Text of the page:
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Why does membar_consumer() do anything on x86_64?
Unless I'm truly confused, here's what membar_consumer() and membar_producer()
do on an x86_64 processor:
addq $0, -8(%rsp)
/* A store is enough */
movq $0, -8(%rsp)
I'm trying to figure out why membar_consumer() does that, since the useless
read-modify-write is measurably quite expensive. I'm also curious why
membar_producer() is implemented as the useless write.
The man page for membar_ops says this about membar_consumer():
All loads preceding the memory barrier will complete before any
loads after the memory barrier complete.
The Intel Software Developer's Manual, in section 8.2, says this about
the ordering of loads
Reads are not reordered with other reads.
and the AMD manual says the same thing, so it seems that even if
did nothing at all it would still be the case that "all loads preceding the
barrier will complete before any loads after the memory barrier complete" since
the processors guarantee that all loads are done in program order. So it isn't
clear to me what membar_consumer() accomplishes by doing the fairly expensive
operation it actually does.
As for membar_producer(), the man page says its purpose is to accomplish this:
All stores preceding the memory barrier will reach global visibility
before any stores after the memory barrier reach global visibility.
but the Intel manual says this about write ordering:
Writes to memory are not reordered with other writes, with
the following exceptions:
- writes executed with the CLFLUSH instruction;
- streaming stores (writes) executed with the non-temporal move
(MOVNTI, MOVNTQ, MOVNTDQ, MOVNTPS, and MOVNTPD); and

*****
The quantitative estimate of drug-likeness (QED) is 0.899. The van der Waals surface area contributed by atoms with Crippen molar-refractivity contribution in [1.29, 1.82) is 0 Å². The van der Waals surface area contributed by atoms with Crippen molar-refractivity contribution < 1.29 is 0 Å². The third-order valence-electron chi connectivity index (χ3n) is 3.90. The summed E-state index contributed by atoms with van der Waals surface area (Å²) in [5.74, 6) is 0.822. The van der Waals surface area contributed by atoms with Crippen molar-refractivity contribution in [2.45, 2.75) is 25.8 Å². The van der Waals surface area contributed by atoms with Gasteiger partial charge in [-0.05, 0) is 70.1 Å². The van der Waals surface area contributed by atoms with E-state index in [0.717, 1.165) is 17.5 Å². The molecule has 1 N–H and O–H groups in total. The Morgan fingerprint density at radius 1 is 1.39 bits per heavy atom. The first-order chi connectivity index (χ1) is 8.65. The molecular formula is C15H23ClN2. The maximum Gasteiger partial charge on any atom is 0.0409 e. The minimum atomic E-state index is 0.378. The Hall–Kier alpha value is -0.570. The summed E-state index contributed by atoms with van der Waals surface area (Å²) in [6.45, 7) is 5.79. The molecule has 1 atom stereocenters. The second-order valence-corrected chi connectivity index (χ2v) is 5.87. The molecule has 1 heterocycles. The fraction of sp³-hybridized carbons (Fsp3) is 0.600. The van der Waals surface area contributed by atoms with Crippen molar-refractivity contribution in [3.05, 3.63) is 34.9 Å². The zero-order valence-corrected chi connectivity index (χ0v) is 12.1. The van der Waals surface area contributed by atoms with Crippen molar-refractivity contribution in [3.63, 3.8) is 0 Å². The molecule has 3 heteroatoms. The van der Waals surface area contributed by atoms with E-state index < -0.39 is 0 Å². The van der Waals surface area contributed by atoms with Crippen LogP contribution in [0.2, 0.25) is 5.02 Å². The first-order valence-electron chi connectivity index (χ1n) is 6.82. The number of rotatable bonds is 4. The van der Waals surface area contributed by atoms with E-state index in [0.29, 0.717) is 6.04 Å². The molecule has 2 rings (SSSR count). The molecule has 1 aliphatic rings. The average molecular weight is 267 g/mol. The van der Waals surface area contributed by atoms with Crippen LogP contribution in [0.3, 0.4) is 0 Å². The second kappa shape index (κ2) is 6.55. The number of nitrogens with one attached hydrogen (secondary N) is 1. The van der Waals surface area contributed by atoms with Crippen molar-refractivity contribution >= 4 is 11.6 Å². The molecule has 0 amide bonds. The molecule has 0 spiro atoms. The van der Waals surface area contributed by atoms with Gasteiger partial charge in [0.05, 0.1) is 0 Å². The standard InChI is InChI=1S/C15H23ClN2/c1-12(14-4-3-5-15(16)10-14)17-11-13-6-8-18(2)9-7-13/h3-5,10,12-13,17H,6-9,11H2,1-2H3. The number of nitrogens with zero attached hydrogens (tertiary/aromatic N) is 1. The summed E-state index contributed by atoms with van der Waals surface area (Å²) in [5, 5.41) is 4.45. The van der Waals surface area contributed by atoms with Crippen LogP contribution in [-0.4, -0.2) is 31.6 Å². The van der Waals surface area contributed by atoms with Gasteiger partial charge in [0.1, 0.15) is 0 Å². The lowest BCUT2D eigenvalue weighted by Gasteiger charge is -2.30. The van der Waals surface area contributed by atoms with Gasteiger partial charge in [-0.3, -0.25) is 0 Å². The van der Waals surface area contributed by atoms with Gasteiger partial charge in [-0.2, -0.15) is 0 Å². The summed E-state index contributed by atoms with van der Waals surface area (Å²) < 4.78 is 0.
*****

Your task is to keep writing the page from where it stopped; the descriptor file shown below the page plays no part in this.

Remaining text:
- string operations (see Section 184.108.40.206).
It seems to me that membar_producer() could also do nothing at all if it
weren't for those exceptions (and if we care about the exceptions), but I
can't find anything in the Intel or AMD manual to suggest that doing a
single store somehow fixes those exceptions. What does the store do?
The reason I'm asking is that I'm implementing a route lookup data structure
(e.g. for a kernel routing table) which allows routes to be added and deleted
while forwarding lookups are concurrently being performed, and I'm still
undecided about whether any processor architecture needs membar_consumer()
calls in the lookup function (I suspect not, but I still need to think about
it). What I do know for sure, however, is that membar_consumer() calls
are not needed for Intel/AMD processors, since the processors' guarantees about
read and write ordering are more than sufficient by themselves, yet if I need
to add them for other architectures their presence more than doubles the
time it takes to do a route lookup on Intel machines (i.e. it spends more
time in member_consumer() than it does actually doing the route lookup).
Since I know I don't need membar_consumer() to do anything, and since its
definition doesn't seem to require it to do anything on Intel processors,
I'm wondering why it does what it does.
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